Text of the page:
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Power poser in Cong shuffle

New Delhi, May 4: Congress president Sonia Gandhi’s election-oriented revamp of the AICC has created some anomalies, the most obvious one being about senior party leader Ghulam Nabi Azad’s position.

Azad is a working committee member and the Jammu and Kashmir Pradesh Congress Committee president. However, after the Friday reshuffle, he has the authority to sit in judgement over the functioning of his counterparts in Andhra Pradesh, Himachal Pradesh and Uttaranchal in his capacity as the AICC leader in-charge of these states.

This appointment highlighted yet another anomaly. Sonia departed from the norm of making only AICC general secretaries in-charges of party affairs in states when, during her last reshuffle a year ago, she gave Congress treasurer Motilal Vora and secretaries Mani Shankar Aiyar and Ramesh Chennithala the charge of some states.

This year, she moved further away from the norm by giving leaders who are not AICC office-bearers charge of party affairs in states. Azad is one such leader. Another is former Maharashtra chief minister Vilasrao Deshmukh, who was brought into the working committee and made in-charge of party affairs in Gujarat and Chhattisgarh, but is not a general secretary.

Ahmad Patel, her lone political secretary after the latest reshuffle, was made in-charge of Kerala and Delhi affairs.

Salman Khursheed, a special invitee to the working committee, was asked to look after party affairs in Tripura, Meghalaya, Mizoram and Sikkim.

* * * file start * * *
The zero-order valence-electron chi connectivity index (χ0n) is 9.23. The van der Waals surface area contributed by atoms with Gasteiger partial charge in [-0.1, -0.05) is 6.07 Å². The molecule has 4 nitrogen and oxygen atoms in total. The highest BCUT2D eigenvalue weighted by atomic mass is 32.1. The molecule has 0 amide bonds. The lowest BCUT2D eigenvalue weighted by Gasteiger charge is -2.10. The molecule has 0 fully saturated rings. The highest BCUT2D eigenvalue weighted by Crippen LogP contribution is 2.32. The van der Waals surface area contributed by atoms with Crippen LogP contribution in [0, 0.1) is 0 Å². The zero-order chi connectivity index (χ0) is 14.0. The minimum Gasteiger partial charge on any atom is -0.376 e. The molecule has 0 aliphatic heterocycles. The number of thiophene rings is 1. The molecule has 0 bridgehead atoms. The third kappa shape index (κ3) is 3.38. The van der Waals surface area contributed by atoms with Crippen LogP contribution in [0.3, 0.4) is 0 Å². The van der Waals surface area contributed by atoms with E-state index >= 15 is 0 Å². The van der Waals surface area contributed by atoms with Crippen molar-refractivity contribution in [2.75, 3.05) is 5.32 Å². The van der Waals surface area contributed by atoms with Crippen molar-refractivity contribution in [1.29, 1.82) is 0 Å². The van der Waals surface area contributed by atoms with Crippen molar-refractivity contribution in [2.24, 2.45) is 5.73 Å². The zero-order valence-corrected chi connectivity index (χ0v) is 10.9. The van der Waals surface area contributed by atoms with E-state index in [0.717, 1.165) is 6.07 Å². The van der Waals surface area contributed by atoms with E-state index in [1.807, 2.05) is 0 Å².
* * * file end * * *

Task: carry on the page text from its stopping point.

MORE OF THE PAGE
Chennithala continues as secretary with independent charge of party affairs in several Union Territories.

The Congress president’s departure from practice was obviously dictated by the need to avoid fuelling resentment among second-rung leaders and to give more representation to various communities. Sonia, who was not in a position to appoint the leaders as general secretaries because of the party’s constitutional ceiling on the number of people with such a rank, has accommodated leaders like Azad, Deshmukh and Khursheed by given them virtually the same rank.

However, in view of the electoral challenge before the party, she found it expedient to bring back veteran Rajasthan leader Nawal Kishore Sharma to the working committee, and as a general secretary.

Sharma’s rehabilitation is being perceived in party circles as a signal to woo the influential Brahmin community in Rajasthan ahead of the November Assembly elections. Recently, Brahmins in the state held two rallies — in Bikaner and Jodhpur — urging the Ashok Gehlot-led Congress government to ensure reservation for the community.

The recall of Meira Kumar, late Dalit leader Jagjivan Ram’s daughter, to the working committee, is being seen as a step to reinforce the party’s Dalit face.

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